Two Macaque Monkeys – the first successful cloning of primates with Dolly method

Chinese researchers have finally successfully cloned a primate, using the same technique Scottish researchers devised to clone the first mammal, Dolly the sheep, in the mid-1990s.

Scientists in Shanghai say they’ve produced two cloned macaque monkeys by taking the DNA from the nuclei of fetal monkey cells and putting the genes into monkey eggs that had their own DNA removed. The scientists then stimulated the eggs to develop into embryos, which were placed into the wombs of female surrogate monkeys to develop into baby monkeys. It’s the first time the technology, called somatic cell nuclear transfer, has been used to clone any close relative of humans.

Scientists cloned rhesus monkeys using a different method known as embryo splitting. But that technique isn’t considered useful for producing large numbers of genetically modified clones for medical research.

Researchers have also created cloned human embryos, even after earlier claims of doing so were determined to have been fraud. But that work was done to obtain human embryonic stem cells for research.

Despite decades of trying, no one had ever succeeded in using the same method used to create Dolly to clone a primate.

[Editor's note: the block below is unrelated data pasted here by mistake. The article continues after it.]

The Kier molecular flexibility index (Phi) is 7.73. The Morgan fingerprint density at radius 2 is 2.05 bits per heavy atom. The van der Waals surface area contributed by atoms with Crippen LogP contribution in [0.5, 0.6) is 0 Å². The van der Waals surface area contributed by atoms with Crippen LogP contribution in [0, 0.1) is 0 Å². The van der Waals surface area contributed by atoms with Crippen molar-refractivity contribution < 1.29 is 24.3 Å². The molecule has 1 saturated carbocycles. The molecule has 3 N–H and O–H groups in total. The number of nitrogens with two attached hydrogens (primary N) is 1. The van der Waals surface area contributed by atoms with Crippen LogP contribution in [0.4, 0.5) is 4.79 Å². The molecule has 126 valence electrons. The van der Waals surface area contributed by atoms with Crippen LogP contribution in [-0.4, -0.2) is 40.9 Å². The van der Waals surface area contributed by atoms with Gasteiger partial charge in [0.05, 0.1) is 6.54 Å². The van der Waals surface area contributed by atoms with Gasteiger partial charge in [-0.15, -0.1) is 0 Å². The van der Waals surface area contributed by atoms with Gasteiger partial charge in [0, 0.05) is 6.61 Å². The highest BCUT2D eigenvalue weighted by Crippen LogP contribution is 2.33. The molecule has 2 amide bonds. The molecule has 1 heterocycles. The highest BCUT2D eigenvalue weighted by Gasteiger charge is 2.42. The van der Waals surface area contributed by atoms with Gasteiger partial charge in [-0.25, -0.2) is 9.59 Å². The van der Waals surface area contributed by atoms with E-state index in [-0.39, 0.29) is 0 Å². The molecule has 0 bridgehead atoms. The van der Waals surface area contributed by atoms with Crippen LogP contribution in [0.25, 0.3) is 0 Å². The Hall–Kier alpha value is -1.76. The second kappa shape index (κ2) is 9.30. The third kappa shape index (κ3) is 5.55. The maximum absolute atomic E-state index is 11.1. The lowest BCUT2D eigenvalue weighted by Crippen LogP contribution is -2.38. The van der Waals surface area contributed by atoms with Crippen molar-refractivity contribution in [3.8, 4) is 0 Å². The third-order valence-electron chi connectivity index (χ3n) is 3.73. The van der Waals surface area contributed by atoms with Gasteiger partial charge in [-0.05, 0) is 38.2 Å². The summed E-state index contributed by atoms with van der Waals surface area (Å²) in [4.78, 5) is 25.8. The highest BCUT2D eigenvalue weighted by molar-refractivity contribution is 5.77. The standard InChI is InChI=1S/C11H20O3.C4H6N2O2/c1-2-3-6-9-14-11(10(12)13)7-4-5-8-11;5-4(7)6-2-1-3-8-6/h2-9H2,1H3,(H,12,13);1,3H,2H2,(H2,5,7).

Cell – Cloning of Macaque Monkeys by Somatic Cell Nuclear Transfer

•Somatic cell nuclear transfer (SCNT) using fetal fibroblasts yielded two live monkeys
•Epigenetic modulators promoted development and pregnancy rate of SCNT embryos
•SCNT using adult cumulus cells yielded live births of monkeys that were short-lived
•Genetic analysis confirmed the clonal origin of the SCNT monkey offspring

Generation of genetically uniform non-human primates may help to establish animal models for primate biology and biomedical research. In this study, we have successfully cloned cynomolgus monkeys (Macaca fascicularis) by somatic cell nuclear transfer (SCNT). We found that injection of H3K9me3 demethylase Kdm4d mRNA and treatment with histone deacetylase inhibitor trichostatin A at one-cell stage following SCNT greatly improved blastocyst development and pregnancy rate of transplanted SCNT embryos in surrogate monkeys. For SCNT using fetal monkey fibroblasts, 6 pregnancies were confirmed in 21 surrogates and yielded 2 healthy babies. For SCNT using adult monkey cumulus cells, 22 pregnancies were confirmed in 42 surrogates and yielded 2 babies that were short-lived. In both cases, genetic analyses confirmed that the nuclear DNA and mitochondria DNA of the monkey offspring originated from the nucleus donor cell and the oocyte donor monkey, respectively. Thus, cloning macaque monkeys by SCNT is feasible using fetal fibroblasts.


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